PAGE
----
A good brief interview with Katie Diller, campus minister. I was serving at Michigan State for a few years in the 90’s, but missed her undergrad years. She’s back there on staff, and from what I read of the chat linked above, she’s a great find for that ministry.
She fielded the question:
The new atheists are younger, friendlier, more upbeat, and found on college campuses. How will the Catholic Church, often viewed as resistant to modern trends, compete for the attention of young people?
What do you make of her reply? There’s a nice shout-out for Sherry Weddell–that’s good to see. Her book is quite good and very nearly a required read, if you’re willing to dismantle what you might be doing wrong and attend to a truly far-reaching evangelization.
A good mystery always captures attention. I’d like us preach more about mystery. Falling in love is a mystery. Self-sacrifice is a mystery. Radical giving, volunteering, selflessness, these are all mysteries.
In recent years I have observed a shift toward preaching about truth, perhaps an effort to combat societal relativism. When truth is wielded like a hammer, our faith can seem cold and uninviting. Yet our truths are made manifest to us through mystery, the mystery of the incarnation, the cross, the Eucharist, etc.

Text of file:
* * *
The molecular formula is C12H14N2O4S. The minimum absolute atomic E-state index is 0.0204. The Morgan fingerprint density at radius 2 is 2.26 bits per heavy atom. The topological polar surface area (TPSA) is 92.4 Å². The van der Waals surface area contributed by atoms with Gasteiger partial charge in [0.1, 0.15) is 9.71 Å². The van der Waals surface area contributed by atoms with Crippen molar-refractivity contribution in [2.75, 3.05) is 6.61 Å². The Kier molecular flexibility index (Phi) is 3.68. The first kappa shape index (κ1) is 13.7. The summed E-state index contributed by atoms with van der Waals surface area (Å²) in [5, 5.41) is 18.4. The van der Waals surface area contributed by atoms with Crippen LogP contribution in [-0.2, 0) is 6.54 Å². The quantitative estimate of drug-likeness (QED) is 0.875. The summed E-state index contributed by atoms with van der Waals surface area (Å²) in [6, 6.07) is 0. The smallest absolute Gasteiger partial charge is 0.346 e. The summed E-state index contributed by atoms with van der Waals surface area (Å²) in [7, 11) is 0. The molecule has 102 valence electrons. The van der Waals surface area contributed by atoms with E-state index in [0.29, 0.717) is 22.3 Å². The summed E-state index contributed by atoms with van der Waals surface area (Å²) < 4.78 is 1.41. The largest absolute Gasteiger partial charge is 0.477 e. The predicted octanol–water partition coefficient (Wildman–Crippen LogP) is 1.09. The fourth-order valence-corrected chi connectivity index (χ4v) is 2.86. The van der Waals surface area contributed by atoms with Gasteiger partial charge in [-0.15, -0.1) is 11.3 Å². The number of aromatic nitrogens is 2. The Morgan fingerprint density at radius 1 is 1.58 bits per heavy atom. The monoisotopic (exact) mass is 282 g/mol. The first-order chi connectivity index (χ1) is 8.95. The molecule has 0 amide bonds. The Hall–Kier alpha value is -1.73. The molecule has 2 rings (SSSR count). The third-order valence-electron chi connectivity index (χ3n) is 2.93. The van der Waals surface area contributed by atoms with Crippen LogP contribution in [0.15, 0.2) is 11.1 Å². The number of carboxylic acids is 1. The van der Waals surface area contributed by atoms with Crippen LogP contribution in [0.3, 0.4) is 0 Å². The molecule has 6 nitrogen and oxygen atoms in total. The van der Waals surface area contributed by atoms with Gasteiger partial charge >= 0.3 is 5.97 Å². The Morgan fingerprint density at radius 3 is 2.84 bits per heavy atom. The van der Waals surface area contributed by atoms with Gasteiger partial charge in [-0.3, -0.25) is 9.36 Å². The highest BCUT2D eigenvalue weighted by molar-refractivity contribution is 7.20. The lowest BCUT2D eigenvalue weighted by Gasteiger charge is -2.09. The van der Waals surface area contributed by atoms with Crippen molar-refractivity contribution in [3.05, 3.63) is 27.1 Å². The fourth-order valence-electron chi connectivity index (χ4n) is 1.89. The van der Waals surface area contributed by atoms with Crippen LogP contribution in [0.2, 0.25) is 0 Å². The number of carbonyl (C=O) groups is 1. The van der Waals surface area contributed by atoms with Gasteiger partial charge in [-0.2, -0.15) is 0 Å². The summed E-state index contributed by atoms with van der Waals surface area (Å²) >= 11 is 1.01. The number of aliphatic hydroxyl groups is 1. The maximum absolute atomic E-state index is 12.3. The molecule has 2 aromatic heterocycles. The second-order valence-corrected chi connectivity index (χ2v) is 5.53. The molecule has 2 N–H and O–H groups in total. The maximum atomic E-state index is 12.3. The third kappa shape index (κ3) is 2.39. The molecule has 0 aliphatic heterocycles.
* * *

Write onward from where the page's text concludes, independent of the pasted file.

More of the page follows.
Sherry Weddell’s book Forming Intentional Disciples talks about five stages of conversion. The second stage is curiosity. An encounter with mystery inspires curiosity!
Young adults are filled with passion and they are thirsty to live radically. Atheism can seem radical to students who might be shrugging off a flavorless experience of growing up Catholic. We have to talk about the mystery of faith in our lives. Pope Francis keeps encouraging us to go out of ourselves, to live mysterious lives in solidarity with the poor. Encounters with that mystery of love and self-sacrifice will always inspire curiosity about the mystery of Jesus and the Church.
I think this is accurate. Preaching about the truth is a kind of a warm fuzzy. It reinforces the in-crowd, and in extreme cases, has a bit of gnosticism about it. Which isn’t to say that people are preaching false truths. I think the words, sentences, and ideas are accurate. The problem is that preachers lack the virtue of prudence.
For college campuses, the thing is to preach Christ, and to do so in a way that enchants people.
And that goes for mostly all parishes, too.